Kat Von D Beauty Gets Rebranded by Showing Kat Von D the Door

Will KVD Vegan Beauty Survive the Reputation of its Notorious Predecessor?

Graphic Joey Bruce

For years, her brand was under fire.

Kat Von D has now officially sold all her personal shares in the once-popular KVD Vegan Beauty.

The purchaser is Kendo, a company that also owns Fenty Beauty, Bite Cosmetics, and Marc Jacobs Beauty.

The takeover isn’t controversial. In fact, many welcomed the change and are contemplating returning to the brand—now that it’s anti-Semitic, anti-vaxxer founder has left the building.

What is controversial here is that Kendo is not renaming and rebranding the company.

Instead, it has kept the name and the KVD initials as the logo.

The announcement, posted on Instagram at the end of January, told followers the initials “stand for our ethos and new manifesto!”

“We believe in Kindness, Vegan Beauty + Discovery (and doing good),” the company said, explaining what the KVD initials now stand for.

According to Von D herself, she was simply too busy with her new child, vegan shoe line, producing a new album, and preparing for a world tour to keep up with the struggling makeup company.

According to both Von D and Kendo, the formulas will remain the same, and the brand—as the name suggests—will remain vegan and cruelty-free.

While it’s great that the company will still be an option for those who love it, I don’t understand why it took so long.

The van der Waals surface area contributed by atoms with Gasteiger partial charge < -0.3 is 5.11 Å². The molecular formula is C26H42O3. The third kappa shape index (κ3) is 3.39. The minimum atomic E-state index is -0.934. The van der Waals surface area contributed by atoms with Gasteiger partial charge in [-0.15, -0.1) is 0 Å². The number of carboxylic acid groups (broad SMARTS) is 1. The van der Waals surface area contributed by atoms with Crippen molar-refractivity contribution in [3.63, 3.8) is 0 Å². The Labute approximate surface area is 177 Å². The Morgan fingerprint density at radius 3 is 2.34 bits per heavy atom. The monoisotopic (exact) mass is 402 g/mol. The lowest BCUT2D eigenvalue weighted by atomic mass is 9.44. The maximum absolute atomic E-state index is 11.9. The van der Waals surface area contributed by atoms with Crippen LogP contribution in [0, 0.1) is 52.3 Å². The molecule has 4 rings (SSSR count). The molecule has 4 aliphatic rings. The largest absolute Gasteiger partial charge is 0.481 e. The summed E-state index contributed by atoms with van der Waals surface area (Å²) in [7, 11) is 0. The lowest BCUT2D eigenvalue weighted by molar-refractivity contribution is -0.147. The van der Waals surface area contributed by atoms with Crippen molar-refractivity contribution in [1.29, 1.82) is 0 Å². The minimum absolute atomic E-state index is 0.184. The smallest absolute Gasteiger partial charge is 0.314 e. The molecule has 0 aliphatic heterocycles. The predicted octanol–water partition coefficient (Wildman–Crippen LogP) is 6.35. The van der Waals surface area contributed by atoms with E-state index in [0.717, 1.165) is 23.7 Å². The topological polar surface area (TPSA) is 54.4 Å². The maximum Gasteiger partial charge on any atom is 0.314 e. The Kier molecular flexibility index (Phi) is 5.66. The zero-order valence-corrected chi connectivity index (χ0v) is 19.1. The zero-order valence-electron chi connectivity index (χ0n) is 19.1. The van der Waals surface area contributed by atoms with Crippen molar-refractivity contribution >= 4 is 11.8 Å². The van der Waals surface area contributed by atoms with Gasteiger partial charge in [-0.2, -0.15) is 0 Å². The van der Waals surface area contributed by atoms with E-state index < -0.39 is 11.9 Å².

Kat Von D has been problematic for over a decade.

Many recall when she left Miami Ink, allegedly leaving an anti-Semitic note for then-boss Ami James.

Von D also dated white nationalist Jesse James, until she found out he was dating 19 other women.

She named lipsticks after Nazis and employed other derogatory terms, but ended a friendship with fellow beauty guru Jeffree Star over racism, bullying, and promoting drug use.

This is the same woman who married a man with a swastika tattoo, disqualified a contest winner because they’re a Trump supporter, and decided to announce that her (then unborn) child would be raised vegan and without vaccinations.

Like many others, if I don’t like the person behind the brand, I won’t buy from them.

I even went as far as to choose a different free birthday gift from Sephora instead of the KVD minis they were offering.

While I can understand the brand recognition motive behind keeping the name, so people know they’re still around, it’s going to be an uphill battle to get the clientele back after so many years.

With other brands fighting for the spotlight and the money, KVD Vegan Beauty is going to face an uphill battle regaining clientele.

Kat Von D, as far as many people are concerned, is a pretty terrible person or at least someone with terrible views.

I’m not sure how well the brand will fare if Von D gets herself into more hot water.

Not everyone is interested in the brand, as it stands—even with the rebrand—and I worry they may suffer in the future because of her past affiliation with them.

In 2016 KVD was one of the first mainstream brands to be cruelty-free and vegan, getting ahead of the competition and carving out a niche for themselves where demand had been.

Given the infamy of Kat Von D, it would be hard to imagine how KVD would manage, even under new ownership, to survive.